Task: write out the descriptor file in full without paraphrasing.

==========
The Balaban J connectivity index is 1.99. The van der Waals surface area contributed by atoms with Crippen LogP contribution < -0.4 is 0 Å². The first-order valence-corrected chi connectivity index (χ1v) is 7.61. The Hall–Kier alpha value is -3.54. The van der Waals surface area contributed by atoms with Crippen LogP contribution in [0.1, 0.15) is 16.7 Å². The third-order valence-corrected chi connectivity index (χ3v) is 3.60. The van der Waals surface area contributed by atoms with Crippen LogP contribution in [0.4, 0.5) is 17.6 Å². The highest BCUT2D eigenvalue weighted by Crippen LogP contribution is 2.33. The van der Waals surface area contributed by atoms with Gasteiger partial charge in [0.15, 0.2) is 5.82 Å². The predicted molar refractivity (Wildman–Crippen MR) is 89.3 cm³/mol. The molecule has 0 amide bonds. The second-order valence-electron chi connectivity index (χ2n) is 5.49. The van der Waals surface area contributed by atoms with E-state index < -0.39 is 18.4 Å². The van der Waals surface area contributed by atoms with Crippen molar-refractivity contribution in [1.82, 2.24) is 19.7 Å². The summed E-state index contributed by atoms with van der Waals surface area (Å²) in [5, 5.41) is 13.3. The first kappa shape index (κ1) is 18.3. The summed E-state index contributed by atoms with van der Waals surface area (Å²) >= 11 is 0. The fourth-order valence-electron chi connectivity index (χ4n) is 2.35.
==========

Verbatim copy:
The Balaban J connectivity index is 1.99. The van der Waals surface area contributed by atoms with Crippen LogP contribution < -0.4 is 0 Å². The first-order valence-corrected chi connectivity index (χ1v) is 7.61. The Hall–Kier alpha value is -3.54. The van der Waals surface area contributed by atoms with Crippen LogP contribution in [0.1, 0.15) is 16.7 Å². The third-order valence-corrected chi connectivity index (χ3v) is 3.60. The van der Waals surface area contributed by atoms with Crippen LogP contribution in [0.4, 0.5) is 17.6 Å². The highest BCUT2D eigenvalue weighted by Crippen LogP contribution is 2.33. The van der Waals surface area contributed by atoms with Gasteiger partial charge in [0.15, 0.2) is 5.82 Å². The predicted molar refractivity (Wildman–Crippen MR) is 89.3 cm³/mol. The molecule has 0 amide bonds. The second-order valence-electron chi connectivity index (χ2n) is 5.49. The van der Waals surface area contributed by atoms with E-state index < -0.39 is 18.4 Å². The van der Waals surface area contributed by atoms with Crippen molar-refractivity contribution in [1.82, 2.24) is 19.7 Å². The summed E-state index contributed by atoms with van der Waals surface area (Å²) in [5, 5.41) is 13.3. The first kappa shape index (κ1) is 18.3. The summed E-state index contributed by atoms with van der Waals surface area (Å²) >= 11 is 0. The fourth-order valence-electron chi connectivity index (χ4n) is 2.35.